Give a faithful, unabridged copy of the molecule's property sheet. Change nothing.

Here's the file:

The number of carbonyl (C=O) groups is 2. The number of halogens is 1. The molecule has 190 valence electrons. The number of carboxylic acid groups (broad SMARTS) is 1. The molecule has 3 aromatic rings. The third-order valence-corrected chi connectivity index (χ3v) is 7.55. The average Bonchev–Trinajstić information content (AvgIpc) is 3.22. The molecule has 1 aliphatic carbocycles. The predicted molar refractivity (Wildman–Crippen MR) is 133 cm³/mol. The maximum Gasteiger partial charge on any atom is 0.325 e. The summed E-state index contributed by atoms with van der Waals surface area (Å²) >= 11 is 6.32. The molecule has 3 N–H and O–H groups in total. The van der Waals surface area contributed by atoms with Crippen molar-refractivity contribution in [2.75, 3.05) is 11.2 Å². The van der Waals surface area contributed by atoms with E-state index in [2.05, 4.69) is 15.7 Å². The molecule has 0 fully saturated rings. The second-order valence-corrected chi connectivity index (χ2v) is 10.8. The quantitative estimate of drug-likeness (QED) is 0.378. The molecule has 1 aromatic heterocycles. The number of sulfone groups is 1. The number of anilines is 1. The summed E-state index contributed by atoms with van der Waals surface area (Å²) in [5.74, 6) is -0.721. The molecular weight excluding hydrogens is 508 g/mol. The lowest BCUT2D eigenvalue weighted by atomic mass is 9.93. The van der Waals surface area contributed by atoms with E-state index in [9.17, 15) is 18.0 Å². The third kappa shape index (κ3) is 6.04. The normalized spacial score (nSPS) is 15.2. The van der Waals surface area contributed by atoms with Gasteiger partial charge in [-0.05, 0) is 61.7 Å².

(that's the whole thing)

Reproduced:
The number of carbonyl (C=O) groups is 2. The number of halogens is 1. The molecule has 190 valence electrons. The number of carboxylic acid groups (broad SMARTS) is 1. The molecule has 3 aromatic rings. The third-order valence-corrected chi connectivity index (χ3v) is 7.55. The average Bonchev–Trinajstić information content (AvgIpc) is 3.22. The molecule has 1 aliphatic carbocycles. The predicted molar refractivity (Wildman–Crippen MR) is 133 cm³/mol. The maximum Gasteiger partial charge on any atom is 0.325 e. The summed E-state index contributed by atoms with van der Waals surface area (Å²) >= 11 is 6.32. The molecule has 3 N–H and O–H groups in total. The van der Waals surface area contributed by atoms with Crippen molar-refractivity contribution in [2.75, 3.05) is 11.2 Å². The van der Waals surface area contributed by atoms with E-state index in [2.05, 4.69) is 15.7 Å². The molecule has 0 fully saturated rings. The second-order valence-corrected chi connectivity index (χ2v) is 10.8. The quantitative estimate of drug-likeness (QED) is 0.378. The molecule has 1 aromatic heterocycles. The number of sulfone groups is 1. The number of anilines is 1. The summed E-state index contributed by atoms with van der Waals surface area (Å²) in [5.74, 6) is -0.721. The molecular weight excluding hydrogens is 508 g/mol. The lowest BCUT2D eigenvalue weighted by atomic mass is 9.93. The van der Waals surface area contributed by atoms with E-state index in [9.17, 15) is 18.0 Å². The third kappa shape index (κ3) is 6.04. The normalized spacial score (nSPS) is 15.2. The van der Waals surface area contributed by atoms with Gasteiger partial charge in [-0.05, 0) is 61.7 Å².